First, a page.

She wasn’t wearing the vial on her chain today. Instead, he saw his pendant. The quatrefoil one he’d made for her. The one she’d been hiding in pockets and under pillows for months. Until today.
It wasn’t a public confession. But it was something, that.
He drained his ale and thumped the tankard on the table. “If you don’t mind,” he announced, “I’ve an errand on our way back to Spindle Cove. Someone I promised I’d call on today.”
Charlotte perked with interest. “Is it your sweetheart?” And close on the heels of her question, “Ow!”
He was certain Diana had kicked her under the table.
“No, Miss Charlotte, it’s not my sweetheart. It’s my sister.”
“Aaron Jacob Dawes, what are you doing?” Jemma chased him around the kitchen, flogging him with a damp rag and scolding him in shouted whispers. “I could have your hide, bringing such ladies around to my house with no notice.”
He held up his hands in innocence. “Don’t be angry. They’re fine.”
His sister peered through the doorway into the small sitting room, where Diana and Charlotte were sitting with Jemma’s three small children and a tray of tea biscuits.
“You’re lucky I baked this morning. That’s all I can say.” Jemma gave him the sharp side-eye that all the Dawes women used.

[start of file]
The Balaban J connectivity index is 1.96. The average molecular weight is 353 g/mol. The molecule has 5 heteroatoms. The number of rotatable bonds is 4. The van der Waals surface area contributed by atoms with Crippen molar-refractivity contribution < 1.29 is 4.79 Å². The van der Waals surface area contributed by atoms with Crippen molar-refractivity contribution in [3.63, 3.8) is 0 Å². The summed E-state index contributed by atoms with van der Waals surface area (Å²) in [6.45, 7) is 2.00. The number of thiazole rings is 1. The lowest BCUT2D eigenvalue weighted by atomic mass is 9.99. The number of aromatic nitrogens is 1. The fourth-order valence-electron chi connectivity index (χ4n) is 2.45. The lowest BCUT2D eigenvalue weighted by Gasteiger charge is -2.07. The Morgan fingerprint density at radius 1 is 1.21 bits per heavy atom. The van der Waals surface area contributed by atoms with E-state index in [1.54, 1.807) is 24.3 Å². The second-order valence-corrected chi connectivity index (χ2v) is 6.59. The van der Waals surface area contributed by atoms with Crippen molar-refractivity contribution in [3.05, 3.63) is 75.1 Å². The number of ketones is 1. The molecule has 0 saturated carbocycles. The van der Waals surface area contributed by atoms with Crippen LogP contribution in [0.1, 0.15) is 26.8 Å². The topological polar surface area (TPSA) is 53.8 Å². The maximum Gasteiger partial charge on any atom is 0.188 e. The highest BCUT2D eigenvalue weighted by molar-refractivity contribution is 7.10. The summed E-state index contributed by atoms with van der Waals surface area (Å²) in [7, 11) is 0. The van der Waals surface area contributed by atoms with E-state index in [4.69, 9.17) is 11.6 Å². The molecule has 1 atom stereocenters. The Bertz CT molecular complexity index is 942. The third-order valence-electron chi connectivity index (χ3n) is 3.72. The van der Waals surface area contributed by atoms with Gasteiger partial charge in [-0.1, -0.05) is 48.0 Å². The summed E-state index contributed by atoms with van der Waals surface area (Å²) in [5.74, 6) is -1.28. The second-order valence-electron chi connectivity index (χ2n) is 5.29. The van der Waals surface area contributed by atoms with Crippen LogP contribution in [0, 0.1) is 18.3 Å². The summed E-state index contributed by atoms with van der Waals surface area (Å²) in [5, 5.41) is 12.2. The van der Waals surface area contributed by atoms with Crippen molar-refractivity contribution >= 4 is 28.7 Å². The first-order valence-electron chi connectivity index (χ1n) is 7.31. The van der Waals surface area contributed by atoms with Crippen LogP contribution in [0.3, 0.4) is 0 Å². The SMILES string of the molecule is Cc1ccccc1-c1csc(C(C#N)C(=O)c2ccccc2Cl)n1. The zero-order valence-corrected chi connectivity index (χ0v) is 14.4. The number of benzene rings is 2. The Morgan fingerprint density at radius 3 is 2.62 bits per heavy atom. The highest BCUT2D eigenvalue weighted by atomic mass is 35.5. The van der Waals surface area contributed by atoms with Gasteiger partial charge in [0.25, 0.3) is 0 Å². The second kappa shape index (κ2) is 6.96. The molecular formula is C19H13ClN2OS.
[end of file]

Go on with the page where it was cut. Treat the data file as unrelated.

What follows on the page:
“You know why I’m here.” He plucked a set of shears from a drawer and handed it to her. “Let’s go outside and have this done.”
Aaron removed his coat and cravat, then assumed his usual seat on a stump in the back garden. The air smelled damp and green. A few early daffodils were poking through the ground.
Jemma set about clipping his hair. Several moments passed in quiet, save for the snipping of scissors. Jemma was a stubborn woman—always had been—but insatiably curious as well. He sensed a battle going on between her desire to know and her unwillingness to ask. But if he kept silent long enough, he knew which side would win.
He smiled at the clump of toadstools near his boot. “So.”
“What exactly are you doing with this Miss High-and-Mighty-Wood?”